Field Museum meteorites help determine planetary core formation

Thu, 06/26/2014 - 10:49 -- pheck

A Field Museum research loan of iron meteorites that were made available to a group of researches in Germany led to the most accurate chronology to date of planetary core formation.

The group’s study finds that planetary cores formed very fast in geological terms, in about 1 million years after the first solids condensed in the solar system. For the first time the study finds also that cores of the parent bodies of different iron meteorites formed at different times. This was previously unknown and unresolvable because the analytical methods were not precise enough.

Atom-by-Atom Analysis of Nanodiamonds from a Meteorite

Sat, 03/08/2014 - 08:22 -- pheck

Dr. Philipp Heck, the Robert A. Pritzker Associate Curator for Meteoritics and Polar Studies and head of the Robert A. Pritzker Center, published a paper on atom-probe tomography of nanodiamonds from The Field Museum’s Allende meteorite in the journal Meteoritics & Planetary Science. This is the first application of the novel technique of Atom-Probe Tomography (APT) in the field of cosmochemistry.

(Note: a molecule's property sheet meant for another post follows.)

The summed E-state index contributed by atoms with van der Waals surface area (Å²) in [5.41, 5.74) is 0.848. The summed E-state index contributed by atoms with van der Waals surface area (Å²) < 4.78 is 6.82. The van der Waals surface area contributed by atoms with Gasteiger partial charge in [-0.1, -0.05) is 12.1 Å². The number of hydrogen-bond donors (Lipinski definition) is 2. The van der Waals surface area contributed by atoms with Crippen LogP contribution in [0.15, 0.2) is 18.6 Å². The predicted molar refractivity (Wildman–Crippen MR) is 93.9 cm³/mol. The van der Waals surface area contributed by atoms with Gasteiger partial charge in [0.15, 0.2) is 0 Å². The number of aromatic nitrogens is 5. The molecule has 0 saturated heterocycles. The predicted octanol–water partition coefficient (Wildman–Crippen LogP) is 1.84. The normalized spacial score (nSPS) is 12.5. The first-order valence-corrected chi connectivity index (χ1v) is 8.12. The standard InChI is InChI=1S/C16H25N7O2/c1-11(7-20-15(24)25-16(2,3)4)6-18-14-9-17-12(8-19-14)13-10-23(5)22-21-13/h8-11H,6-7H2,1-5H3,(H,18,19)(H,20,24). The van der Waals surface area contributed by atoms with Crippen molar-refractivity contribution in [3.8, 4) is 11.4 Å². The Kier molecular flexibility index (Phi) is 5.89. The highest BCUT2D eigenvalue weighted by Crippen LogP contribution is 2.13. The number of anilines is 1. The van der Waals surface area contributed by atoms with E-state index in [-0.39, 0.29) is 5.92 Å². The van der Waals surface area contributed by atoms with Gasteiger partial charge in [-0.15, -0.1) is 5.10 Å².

Terry Boudreaux donates unique meteorite to the Field Museum

Tue, 01/14/2014 - 23:02 -- pheck

The meteorite, named Northwest Africa 7325, was found in Southern Morocco in early 2012 and likely comes from an asteroid in the space between Mars and Jupiter. The rock has puzzled scientists, leading one to speculate that it comes from the planet Mercury; however most researchers find this claim weak due to lack of evidence. This rock is an ungrouped achondrite and comes from a planetary body that has not been sampled before. Its study will enhance our picture of the diversity of planets in our solar system, and help better understand the formation of the planets, including Earth.